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The Student News Site of Colorado State University

The Rocky Mountain Collegian

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The Rocky Mountain Collegian

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Mandolin teacher finds home in CSU’s journalism department


Ellen Audley playing guitar outside surrounded by flowers
Guitarist and mandolinist Ellen Audley. (Photo courtesy of Ellen Audley)
Ellen Audley’s life has always revolved around music.

A former traveling musician and KCSU disc jockey, Audley has been involved in many aspects of music. She is currently a full-time guitar and mandolin teacher, an employee at Colorado State University’s Summer Session and a part-time journalism student. 


Audley started playing guitar when she was 11-years-old. Five years later, she saw the super group The Mother Folkers, a band of ever-changing genres comprised of 11 to 12 women. She said seeing the band was a transformational experience. The Mother Folkers asked her to join the band when she was 21.

“When I saw the first MoFo show, I was like, ‘Oh my god,'” Audley said. “There are all these women who are good, and it’s okay to be a lady and play. They inspired me.”

Audley said she likes to be behind the scenes rather than the star.

“Mostly what I listen to is sidemen,” Audley said. “That’s what I’m interested in is a good accompanist. I don’t really listen for the stars. I listen for the people who are playing in the background. I never like to be the center of attention, but I love being the accompanist. I think my nature is to be supportive of others. That’s what I do at work. I don’t need to be the big cheese.”

Audley has always taught music, but she did not get serious about teaching until 1996. In her 21 years of teaching mandolin and guitar full-time, she has given 33,000 face-to-face, one-on-one lessons. She currently has 35 students.

Jeff Maust has been taking mandolin lessons with Audley for 12 years. He said he has come a long way since taking lessons with her.

Curt Amason playing the upright bass and Ellen Audley playing the mandolin in a kitchen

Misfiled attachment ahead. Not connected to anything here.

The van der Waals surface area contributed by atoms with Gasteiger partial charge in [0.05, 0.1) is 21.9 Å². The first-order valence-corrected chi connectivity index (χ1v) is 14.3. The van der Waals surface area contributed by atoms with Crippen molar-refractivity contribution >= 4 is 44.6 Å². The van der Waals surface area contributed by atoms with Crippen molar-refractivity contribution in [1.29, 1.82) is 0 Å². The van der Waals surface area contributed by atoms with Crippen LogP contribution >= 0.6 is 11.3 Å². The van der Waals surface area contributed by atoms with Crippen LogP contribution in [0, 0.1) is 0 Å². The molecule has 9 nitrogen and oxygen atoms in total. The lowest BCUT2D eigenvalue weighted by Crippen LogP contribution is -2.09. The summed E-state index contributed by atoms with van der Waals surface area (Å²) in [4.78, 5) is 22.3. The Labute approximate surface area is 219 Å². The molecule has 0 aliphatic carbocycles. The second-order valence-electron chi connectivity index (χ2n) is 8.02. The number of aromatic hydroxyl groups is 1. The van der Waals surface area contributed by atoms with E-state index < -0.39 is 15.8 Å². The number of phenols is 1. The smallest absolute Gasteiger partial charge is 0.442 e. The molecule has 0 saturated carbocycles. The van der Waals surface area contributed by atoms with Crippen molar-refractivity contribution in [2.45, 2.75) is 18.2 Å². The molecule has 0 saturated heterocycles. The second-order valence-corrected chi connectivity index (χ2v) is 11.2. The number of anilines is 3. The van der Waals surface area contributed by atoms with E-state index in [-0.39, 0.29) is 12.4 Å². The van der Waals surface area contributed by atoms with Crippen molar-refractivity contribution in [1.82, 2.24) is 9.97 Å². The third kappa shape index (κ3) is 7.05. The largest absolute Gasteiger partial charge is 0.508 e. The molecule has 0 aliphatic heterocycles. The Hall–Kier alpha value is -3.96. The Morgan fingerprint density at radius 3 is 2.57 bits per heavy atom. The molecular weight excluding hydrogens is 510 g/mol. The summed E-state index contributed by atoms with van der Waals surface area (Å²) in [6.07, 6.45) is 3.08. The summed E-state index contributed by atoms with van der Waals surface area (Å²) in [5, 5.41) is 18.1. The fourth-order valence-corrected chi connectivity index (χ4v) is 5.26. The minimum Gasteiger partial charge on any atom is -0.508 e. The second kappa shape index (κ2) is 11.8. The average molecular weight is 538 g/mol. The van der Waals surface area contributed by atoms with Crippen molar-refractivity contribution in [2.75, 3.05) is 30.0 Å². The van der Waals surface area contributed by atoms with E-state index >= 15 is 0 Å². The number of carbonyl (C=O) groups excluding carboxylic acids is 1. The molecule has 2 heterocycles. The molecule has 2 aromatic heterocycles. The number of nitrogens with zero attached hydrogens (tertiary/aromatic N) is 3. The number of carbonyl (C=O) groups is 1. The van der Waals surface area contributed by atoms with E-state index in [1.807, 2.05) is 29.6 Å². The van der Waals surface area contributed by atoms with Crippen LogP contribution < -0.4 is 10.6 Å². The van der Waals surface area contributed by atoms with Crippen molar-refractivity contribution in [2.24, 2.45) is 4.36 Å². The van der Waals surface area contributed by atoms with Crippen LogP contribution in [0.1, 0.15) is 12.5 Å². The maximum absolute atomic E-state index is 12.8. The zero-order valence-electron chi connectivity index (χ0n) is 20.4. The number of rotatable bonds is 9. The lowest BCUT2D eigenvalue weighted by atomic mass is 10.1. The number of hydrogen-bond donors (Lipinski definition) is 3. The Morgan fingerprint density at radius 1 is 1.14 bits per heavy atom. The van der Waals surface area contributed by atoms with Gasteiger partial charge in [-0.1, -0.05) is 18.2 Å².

Ellen Audley in 1975. (Photo courtesy of Ellen Audley)

“I knew nothing,” Maust said. “I’ve progressed a lot. If I were trying to learn on my own, I’d be jumping all over the place and never learning some of the important things that I need to learn. She teaches from the level you’re at when you start in a strategic way. She has the patience and temperate necessary to teach all ages and all skill levels”

Another one of Audley’s students, Mike Tupa, said he has become more confident with his guitar since working with her. 

“It has made my fingers and my ears much more attuned to the music,” Tupa said. “I was kind of worried about each note and now, after she carries me through it and if I practice it a little bit, everything flows out of my hands. She’s helped me mature significantly with my guitar.”


Tupa considers Audley to be more than his teacher. 

“Beyond a teacher, she’s just a great person,” Tupa said. 

Audley said teaching music is exactly what she is supposed to do in life.

“Sometimes I’m amazing that I can make part of my living by teaching people the songs they love and helping them learn to make music,” Audley said. “It’s a matter of finding a niche where one is supposed to be in life.”

When Audley first went to CSU in the `70s, she dabbled in a few different fields. She studied music therapy, tried instrument building, moved to general studies and eventually left CSU.

But she returned in 2013. After taking a couple journalism classes, she knew it was her calling. She has found a way to blend her love of music, digital media and writing. She built websites for her business and The Mother Folkers in her classes.

Ellen Audley during her time culinary school in 1980. (Photo courtesy of Ellen Audley)

“I picked journalism because music is a way of telling stories and connecting with people and connecting people to other people,” Audley said. “Enriching their world. Music is enrichment, and journalism is enrichment. All the things that I’m interested in like computers, photography, video, website building, infographics. And I love to write. The shoe really fits.”

She said now is the perfect time to finish her degree.

“It just works out great,” Audley said. “I feel like I’m in this little window between the kids and grandkids. Once I have grandkids, I’m not going to want to be in school.”

Collegian reporter Jonny Rhein can be reached at or on Twitter @jonnyrhein.

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